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     “She’s going to be okay,” said the fireman. “She just inhaled a little smoke.” And then he ran back to fight the fire while my mother and I sat there dazed. I remember watching my house burn down and thinking that there was nothing I could do about it.
     Five hours later, the fire was finally out. Our house was almost completely burned down. But then it struck me ...I hadn’t seen my cat. Where was my cat? Much to my horror, I realised that she was nowhere to be found. Then all at once it hit me — the new school, the fire, my cat — I broke down in tears and cried and cried. I was suffering loss, big time.
Despite his joy at seeing his mother alive, the narrator was concerned about his mother's condition. The narrator had already lost his father. He can't afford to lose both his mother and father. His mother was his sole source of support.
The firefighter assuaged the narrator's fears by assuring him that his mother would be okay. He told the narrator that his mother had breathed smoke and that the first-aid they had given her would help her recover quickly.
After convincing the narrator, he rushed into the house to extinguish the flames, leaving the mother and son puzzled about the chaotic situation. The narrator and his mother had no clue how things had turned so much worse in a matter of minutes. The narrator recalls feeling helpless as he watched his house burn and was helpless to prevent it.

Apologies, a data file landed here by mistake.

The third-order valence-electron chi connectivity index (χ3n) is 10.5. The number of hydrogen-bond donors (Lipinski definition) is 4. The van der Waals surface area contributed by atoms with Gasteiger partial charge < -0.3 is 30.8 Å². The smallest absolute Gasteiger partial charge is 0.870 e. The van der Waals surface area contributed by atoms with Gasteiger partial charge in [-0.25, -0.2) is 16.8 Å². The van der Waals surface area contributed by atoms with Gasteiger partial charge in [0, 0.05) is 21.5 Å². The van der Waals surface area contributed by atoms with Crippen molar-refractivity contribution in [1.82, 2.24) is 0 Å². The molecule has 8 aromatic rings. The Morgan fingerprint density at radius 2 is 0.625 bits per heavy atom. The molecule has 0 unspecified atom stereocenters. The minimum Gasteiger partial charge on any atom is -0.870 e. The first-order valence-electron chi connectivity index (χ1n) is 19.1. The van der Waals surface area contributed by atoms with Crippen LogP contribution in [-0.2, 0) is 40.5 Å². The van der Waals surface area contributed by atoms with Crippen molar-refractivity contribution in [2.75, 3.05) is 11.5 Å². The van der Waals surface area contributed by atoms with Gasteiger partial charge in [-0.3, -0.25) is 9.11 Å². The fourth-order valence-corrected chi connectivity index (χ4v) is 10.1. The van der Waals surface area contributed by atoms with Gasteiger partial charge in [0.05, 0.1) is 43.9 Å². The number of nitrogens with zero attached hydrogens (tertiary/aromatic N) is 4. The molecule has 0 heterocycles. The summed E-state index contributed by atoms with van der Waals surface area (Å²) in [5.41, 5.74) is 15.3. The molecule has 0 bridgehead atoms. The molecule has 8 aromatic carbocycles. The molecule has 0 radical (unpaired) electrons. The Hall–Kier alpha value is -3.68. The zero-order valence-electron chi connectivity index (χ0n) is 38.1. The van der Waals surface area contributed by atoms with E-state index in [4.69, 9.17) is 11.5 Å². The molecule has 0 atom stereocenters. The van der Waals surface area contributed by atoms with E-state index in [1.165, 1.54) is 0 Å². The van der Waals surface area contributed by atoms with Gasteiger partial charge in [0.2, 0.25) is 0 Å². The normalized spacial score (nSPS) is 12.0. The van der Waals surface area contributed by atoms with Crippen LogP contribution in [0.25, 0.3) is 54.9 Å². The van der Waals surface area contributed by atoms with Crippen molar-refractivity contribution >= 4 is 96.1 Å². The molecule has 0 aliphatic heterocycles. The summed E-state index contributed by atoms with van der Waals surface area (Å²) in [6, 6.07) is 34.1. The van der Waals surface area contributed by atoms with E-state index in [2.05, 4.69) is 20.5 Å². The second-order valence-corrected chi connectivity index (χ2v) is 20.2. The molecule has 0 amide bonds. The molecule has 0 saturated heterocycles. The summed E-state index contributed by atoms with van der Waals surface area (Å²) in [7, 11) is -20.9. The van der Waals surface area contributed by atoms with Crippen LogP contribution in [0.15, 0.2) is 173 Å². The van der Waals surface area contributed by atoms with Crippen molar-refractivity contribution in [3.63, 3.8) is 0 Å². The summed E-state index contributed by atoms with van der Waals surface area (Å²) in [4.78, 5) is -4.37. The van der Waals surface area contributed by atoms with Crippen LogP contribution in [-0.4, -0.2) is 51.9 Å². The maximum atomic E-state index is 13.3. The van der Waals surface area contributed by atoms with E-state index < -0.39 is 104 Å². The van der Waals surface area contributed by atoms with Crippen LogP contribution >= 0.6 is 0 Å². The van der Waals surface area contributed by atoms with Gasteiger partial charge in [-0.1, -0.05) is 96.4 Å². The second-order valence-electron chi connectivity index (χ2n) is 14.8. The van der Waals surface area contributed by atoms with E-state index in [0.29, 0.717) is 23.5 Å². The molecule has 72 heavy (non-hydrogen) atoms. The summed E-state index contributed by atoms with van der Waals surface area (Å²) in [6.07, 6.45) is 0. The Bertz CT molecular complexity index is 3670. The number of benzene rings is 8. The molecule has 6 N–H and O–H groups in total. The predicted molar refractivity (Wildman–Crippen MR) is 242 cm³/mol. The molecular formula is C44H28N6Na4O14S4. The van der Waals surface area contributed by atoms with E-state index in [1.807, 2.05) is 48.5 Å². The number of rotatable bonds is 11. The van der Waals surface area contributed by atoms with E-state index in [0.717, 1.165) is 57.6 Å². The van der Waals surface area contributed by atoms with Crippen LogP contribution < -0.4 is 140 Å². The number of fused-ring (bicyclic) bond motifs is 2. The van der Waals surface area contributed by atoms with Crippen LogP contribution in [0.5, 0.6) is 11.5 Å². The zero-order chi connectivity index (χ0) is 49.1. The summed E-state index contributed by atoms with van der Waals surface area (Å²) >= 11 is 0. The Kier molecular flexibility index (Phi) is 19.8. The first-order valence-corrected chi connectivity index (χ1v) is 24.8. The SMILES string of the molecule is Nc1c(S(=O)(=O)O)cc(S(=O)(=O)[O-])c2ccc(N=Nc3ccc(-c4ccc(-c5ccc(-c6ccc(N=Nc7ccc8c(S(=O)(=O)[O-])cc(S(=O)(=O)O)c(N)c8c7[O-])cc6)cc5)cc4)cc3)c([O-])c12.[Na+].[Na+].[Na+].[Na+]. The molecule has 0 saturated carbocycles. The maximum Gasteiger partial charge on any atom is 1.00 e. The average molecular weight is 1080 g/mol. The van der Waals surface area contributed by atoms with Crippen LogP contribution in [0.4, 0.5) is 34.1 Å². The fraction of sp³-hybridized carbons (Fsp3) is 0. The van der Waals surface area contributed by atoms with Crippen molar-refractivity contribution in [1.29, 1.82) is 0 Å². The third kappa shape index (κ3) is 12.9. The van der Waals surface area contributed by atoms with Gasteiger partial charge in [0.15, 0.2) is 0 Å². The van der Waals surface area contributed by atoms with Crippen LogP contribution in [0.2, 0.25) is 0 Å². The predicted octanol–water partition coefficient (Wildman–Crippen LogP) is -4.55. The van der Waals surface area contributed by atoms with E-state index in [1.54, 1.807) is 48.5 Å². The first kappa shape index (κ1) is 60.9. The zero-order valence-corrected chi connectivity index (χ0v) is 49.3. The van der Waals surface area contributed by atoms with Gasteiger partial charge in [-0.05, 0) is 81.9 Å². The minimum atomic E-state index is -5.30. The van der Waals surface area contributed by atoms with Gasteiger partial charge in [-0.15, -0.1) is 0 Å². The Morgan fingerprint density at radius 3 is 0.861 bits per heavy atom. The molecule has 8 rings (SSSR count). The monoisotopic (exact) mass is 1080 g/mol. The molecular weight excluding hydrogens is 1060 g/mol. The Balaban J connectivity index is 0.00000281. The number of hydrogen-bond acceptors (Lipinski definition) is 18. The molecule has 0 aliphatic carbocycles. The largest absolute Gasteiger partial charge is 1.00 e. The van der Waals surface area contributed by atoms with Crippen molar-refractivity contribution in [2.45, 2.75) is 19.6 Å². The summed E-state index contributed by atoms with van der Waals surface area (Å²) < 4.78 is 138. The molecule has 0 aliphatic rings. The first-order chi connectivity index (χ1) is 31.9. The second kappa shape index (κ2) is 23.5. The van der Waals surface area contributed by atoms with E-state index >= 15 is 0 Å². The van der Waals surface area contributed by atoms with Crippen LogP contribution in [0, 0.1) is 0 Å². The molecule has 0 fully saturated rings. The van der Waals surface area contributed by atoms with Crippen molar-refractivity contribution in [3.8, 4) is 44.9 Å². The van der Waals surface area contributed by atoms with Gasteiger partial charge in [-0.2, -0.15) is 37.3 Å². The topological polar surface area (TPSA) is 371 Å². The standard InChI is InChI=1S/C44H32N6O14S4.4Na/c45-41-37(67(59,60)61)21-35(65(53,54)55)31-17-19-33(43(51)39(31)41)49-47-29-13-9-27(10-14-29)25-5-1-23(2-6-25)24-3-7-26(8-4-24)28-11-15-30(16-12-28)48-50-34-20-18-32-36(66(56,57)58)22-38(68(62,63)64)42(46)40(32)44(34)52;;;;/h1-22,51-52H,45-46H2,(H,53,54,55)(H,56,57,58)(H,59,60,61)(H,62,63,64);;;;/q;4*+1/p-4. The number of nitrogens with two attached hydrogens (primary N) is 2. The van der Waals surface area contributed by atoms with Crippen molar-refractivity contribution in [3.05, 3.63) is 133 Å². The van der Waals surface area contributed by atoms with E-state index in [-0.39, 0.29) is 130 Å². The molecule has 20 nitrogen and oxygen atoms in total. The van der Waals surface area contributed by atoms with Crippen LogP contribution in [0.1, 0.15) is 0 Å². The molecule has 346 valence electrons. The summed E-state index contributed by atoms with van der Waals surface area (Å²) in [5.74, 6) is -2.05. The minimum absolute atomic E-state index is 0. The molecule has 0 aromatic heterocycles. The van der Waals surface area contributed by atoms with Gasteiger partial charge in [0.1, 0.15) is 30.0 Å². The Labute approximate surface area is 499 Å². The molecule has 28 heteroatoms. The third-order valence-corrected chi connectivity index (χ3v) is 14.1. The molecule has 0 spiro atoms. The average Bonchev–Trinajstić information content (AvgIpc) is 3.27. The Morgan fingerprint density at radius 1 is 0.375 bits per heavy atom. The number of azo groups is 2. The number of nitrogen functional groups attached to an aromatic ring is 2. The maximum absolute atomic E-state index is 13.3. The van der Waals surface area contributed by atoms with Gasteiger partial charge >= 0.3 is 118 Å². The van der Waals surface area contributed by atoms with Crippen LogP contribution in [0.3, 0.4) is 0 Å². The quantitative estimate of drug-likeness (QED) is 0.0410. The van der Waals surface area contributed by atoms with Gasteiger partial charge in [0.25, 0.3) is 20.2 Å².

The fire was put out after nearly five hours. The fire had destroyed the entire house. A new thought had suddenly struck the narrator. It was about the narrator's cat, which went missing during the fire accident in his house. The narrator recalls it being on the dining table when he was doing his homework. He had no idea if it was caught and died in the horrific fire or if it had escaped.
The narrator then began to cry. He cried because he was having problems adjusting to his new school, the house fire, and the loss of his pet cat. He thought he was having a run of terrible luck, with too many unpleasant things (losses) happening all at once.
Meaning of difficult words:
Unable to think clearly
InhaleTo breathe gas, air or smoke into your lungs
HorrorA intense feeling of fear or shock
National Council of Educational Research and Training (2006). Beehive. A House Is Not a Home - Zan Gaudioso (pp.49-54). Published at the Publication Division by the Secretary, National Council of Educational Research and Training, Sri Aurobindo Marg, New Delhi.